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Braswell v. Vinson Guard Service

United States District Court, S.D. Mississippi, Eastern Division

January 18, 2019

BILLY BRASWELL PLAINTIFF
v.
VINSON GUARD SERVICE DEFENDANT

          ORDER

          MICHAEL T. PARKER, UNITED STATES MAGISTRATE JUDGE

         THIS MATTER is before the Court on Defendant's Motion to Compel and for Sanctions [39], Motion for Extensions [43], and Motion to Take Deposition Out of Time [44].

         Motion to Compel and for Sanctions [39]

         On August 17, 2018, Defendant served interrogatories and requests for production of documents on Plaintiff. See Notices [31] [32]. On September 24, 2018, Plaintiff provided interrogatory responses, but Plaintiff did not provide responses to the requests for production of documents. On October 9, 2018, the Court conducted a conference with the parties regarding disputed discovery disclosures, requests, and responses, pursuant to Federal Rule of Civil Procedure 16(b)(3)(v) and the Case Management Order [30], ¶ 7. The next day, the Court entered an Order directing Plaintiff to serve supplemental discovery responses by October 17, 2018. See October 10, 2018, Text Only Order.

         On October 24, 2018, Defendant filed a Motion to Compel [35], asserting that Plaintiff failed to supplement his initial disclosures, provided insufficient supplemental responses to certain interrogatories, and failed to provide any responses to the requests for production of documents. After Plaintiff failed to respond to the Motion to Compel [35], the Court granted the Motion [35] and directed Plaintiff to (1) supplement his initial disclosures by providing a specific computation of his alleged damages; (2) supplement his responses to Interrogatories 4, 8, and 12 by providing full and complete responses; and (3) respond to Plaintiff's requests for production of documents without objection. See Order [38].

         The Court also directed Plaintiff to file a response by November 21, 2018, setting forth the reasons or circumstances, if any, which would make his actions in discovery substantially justified or which would otherwise make an award of fees and expenses unjust. Id. Plaintiff did not file a response as ordered by the Court.

         On December 18, 2018, Defendant filed the instant Motion to Compel [39], asserting that Plaintiff failed to respond to the requests for production. Defendant requests that the Court compel Plaintiff to respond to the requests for production and impose sanctions, up to and including dismissal.

         This Court has broad discretion to exercise its various sanctioning powers. Topalian v. Ehrman, 3 F.3d 931, 934 (5th Cir. 1993); Shipes v. Trinity Indus., 987 F.2d 311, 323 (5th Cir. 1993) (“The imposition of sanctions is a matter of discretion for the district court.”). Federal Rule of Civil Procedure 37(b) allows for sanctions when a party fails to obey a discovery order. The sanction may include directing that facts be taken as established, prohibiting the party from supporting or opposing claims or defenses, striking pleadings, staying the proceedings until the order is obeyed, dismissing the action, rendering default judgment, or finding the party in contempt of court. Fed.R.Civ.P. 37(b)(2)(A). In lieu of, or in addition to the aforementioned sanctions, “the court must order the disobedient party, the attorney advising the party, or both to pay the reasonable expenses, including attorney's fees, caused by the failure, unless the failure was substantially justified or other circumstances make an award of expenses unjust.” Fed.R.Civ.P. 37(b)(2)(C).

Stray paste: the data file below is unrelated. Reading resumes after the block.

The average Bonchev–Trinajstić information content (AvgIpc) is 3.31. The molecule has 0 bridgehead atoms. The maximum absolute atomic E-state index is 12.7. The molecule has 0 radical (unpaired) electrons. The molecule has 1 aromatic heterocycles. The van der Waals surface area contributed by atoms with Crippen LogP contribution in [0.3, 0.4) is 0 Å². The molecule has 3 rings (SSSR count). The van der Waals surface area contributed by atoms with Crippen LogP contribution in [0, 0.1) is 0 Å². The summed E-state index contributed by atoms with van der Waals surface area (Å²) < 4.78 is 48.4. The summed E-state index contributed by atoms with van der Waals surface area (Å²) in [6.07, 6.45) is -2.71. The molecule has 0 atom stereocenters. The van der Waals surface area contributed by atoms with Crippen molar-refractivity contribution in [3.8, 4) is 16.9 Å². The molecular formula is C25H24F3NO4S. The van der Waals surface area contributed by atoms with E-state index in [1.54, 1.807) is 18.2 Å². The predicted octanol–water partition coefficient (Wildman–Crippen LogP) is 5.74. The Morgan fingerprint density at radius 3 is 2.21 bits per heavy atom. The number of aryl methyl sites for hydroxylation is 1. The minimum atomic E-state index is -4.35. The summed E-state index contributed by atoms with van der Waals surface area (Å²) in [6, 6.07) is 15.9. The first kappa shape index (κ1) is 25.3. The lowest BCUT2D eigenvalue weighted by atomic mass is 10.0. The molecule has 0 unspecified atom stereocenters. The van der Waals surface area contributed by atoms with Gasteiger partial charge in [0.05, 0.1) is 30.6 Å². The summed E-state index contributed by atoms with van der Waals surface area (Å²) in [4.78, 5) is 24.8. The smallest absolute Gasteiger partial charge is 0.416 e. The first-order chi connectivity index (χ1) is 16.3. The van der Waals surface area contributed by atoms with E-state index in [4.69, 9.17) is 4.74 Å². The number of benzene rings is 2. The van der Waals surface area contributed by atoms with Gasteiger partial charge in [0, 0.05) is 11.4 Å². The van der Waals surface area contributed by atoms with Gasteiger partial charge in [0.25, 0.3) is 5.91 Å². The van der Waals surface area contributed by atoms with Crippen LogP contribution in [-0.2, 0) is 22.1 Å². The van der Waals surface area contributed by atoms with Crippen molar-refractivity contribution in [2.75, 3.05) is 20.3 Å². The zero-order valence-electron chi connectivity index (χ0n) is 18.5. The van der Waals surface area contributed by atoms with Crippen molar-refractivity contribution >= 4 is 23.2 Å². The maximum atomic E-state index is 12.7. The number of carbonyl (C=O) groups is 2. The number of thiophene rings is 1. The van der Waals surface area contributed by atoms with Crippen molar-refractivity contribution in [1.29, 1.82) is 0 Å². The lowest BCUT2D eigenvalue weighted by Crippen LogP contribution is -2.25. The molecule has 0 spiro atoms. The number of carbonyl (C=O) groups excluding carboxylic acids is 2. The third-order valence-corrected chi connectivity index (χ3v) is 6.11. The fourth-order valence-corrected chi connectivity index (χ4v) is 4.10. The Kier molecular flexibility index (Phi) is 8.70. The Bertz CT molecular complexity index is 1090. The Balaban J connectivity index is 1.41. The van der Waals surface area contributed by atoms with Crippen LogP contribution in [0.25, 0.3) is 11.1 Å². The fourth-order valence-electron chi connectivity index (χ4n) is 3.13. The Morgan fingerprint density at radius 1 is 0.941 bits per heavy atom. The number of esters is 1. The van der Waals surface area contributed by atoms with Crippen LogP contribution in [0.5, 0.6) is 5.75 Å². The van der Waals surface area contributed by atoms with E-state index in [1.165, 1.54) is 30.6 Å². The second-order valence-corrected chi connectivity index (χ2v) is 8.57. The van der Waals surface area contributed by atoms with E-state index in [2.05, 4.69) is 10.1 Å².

Generally speaking, courts should punish parties no more harshly than is necessary to vindicate the injury inflicted by the particular misbehavior at issue. Carroll v. Jaques Admiralty Law Firm, P.C., 110 F.3d 290, 294 (5th Cir. 1997). “Rule 37 sanctions must be applied diligently both to penalize those whose conduct may be deemed to warrant such a sanction, and to deter those who might be tempted to such conduct in the absence of such a deterrent.” Roadway Express, Inc v. Piper, 447 U.S. 752, 763-64 (1980).

         Plaintiff failed to comply with the Court's Order [38], directing him to file a pleading explaining why his action in discovery were justified. Plaintiff also failed to respond to Defendant's requests for production of documents as ordered by the Court.

         Plaintiff, however, filed a Response [41] to the latest Motion to Compel [39], stating that “as for [the] production of documents, Plaintiff does not have any.” Thus, it appears that Plaintiff has now responded to the requests for production of documents. Plaintiff provided this response only after Defendant was forced to expend unnecessary effort and incur unnecessary expense.

         In his Response [41], Plaintiff admits that he cannot present any good cause for his actions.[1] Accordingly, the Court finds no substantial justification for Plaintiff's failure to obey the Court's Order [38] or timely respond to Defendant's discovery requests. Defendant requests that the Court dismiss Plaintiff's case, but the Court finds that such a sanction would be excessively harsh given the circumstances. Instead, the Court finds that a lesser sanction should be imposed.

         Mindful that Plaintiff is proceeding pro se and in forma pauperis, the Court finds that Plaintiff should be sanctioned $100.00 for failing to comply with the Court's Order and failing to cooperate in discovery.[2] The Court will not impose additional sanctions at this time. However, if Plaintiff continues to ignore the orders of this Court or fails to cooperate in discovery, the Court will revisit the issue of additional sanctions.

         Motion for Extensions [43] and Motion to Take ...


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